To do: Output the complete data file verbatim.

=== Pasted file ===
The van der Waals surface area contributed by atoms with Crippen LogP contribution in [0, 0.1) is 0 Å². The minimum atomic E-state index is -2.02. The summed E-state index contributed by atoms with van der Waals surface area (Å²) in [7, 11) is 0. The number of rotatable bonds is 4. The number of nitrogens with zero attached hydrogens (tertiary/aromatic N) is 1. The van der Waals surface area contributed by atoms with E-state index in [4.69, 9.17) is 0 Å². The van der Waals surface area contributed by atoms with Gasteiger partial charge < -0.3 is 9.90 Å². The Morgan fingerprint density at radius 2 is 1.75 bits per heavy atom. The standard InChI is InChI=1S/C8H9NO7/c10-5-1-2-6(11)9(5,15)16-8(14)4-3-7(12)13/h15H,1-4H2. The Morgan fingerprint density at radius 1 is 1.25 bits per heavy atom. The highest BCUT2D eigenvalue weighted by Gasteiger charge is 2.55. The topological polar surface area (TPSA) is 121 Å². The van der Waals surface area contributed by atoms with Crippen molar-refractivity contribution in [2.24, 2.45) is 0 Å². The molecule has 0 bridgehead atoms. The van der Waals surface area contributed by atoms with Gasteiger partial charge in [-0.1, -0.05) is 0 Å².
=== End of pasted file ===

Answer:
The van der Waals surface area contributed by atoms with Crippen LogP contribution in [0, 0.1) is 0 Å². The minimum atomic E-state index is -2.02. The summed E-state index contributed by atoms with van der Waals surface area (Å²) in [7, 11) is 0. The number of rotatable bonds is 4. The number of nitrogens with zero attached hydrogens (tertiary/aromatic N) is 1. The van der Waals surface area contributed by atoms with E-state index in [4.69, 9.17) is 0 Å². The van der Waals surface area contributed by atoms with Gasteiger partial charge < -0.3 is 9.90 Å². The Morgan fingerprint density at radius 2 is 1.75 bits per heavy atom. The standard InChI is InChI=1S/C8H9NO7/c10-5-1-2-6(11)9(5,15)16-8(14)4-3-7(12)13/h15H,1-4H2. The Morgan fingerprint density at radius 1 is 1.25 bits per heavy atom. The highest BCUT2D eigenvalue weighted by Gasteiger charge is 2.55. The topological polar surface area (TPSA) is 121 Å². The van der Waals surface area contributed by atoms with Crippen molar-refractivity contribution in [2.24, 2.45) is 0 Å². The molecule has 0 bridgehead atoms. The van der Waals surface area contributed by atoms with Gasteiger partial charge in [-0.1, -0.05) is 0 Å².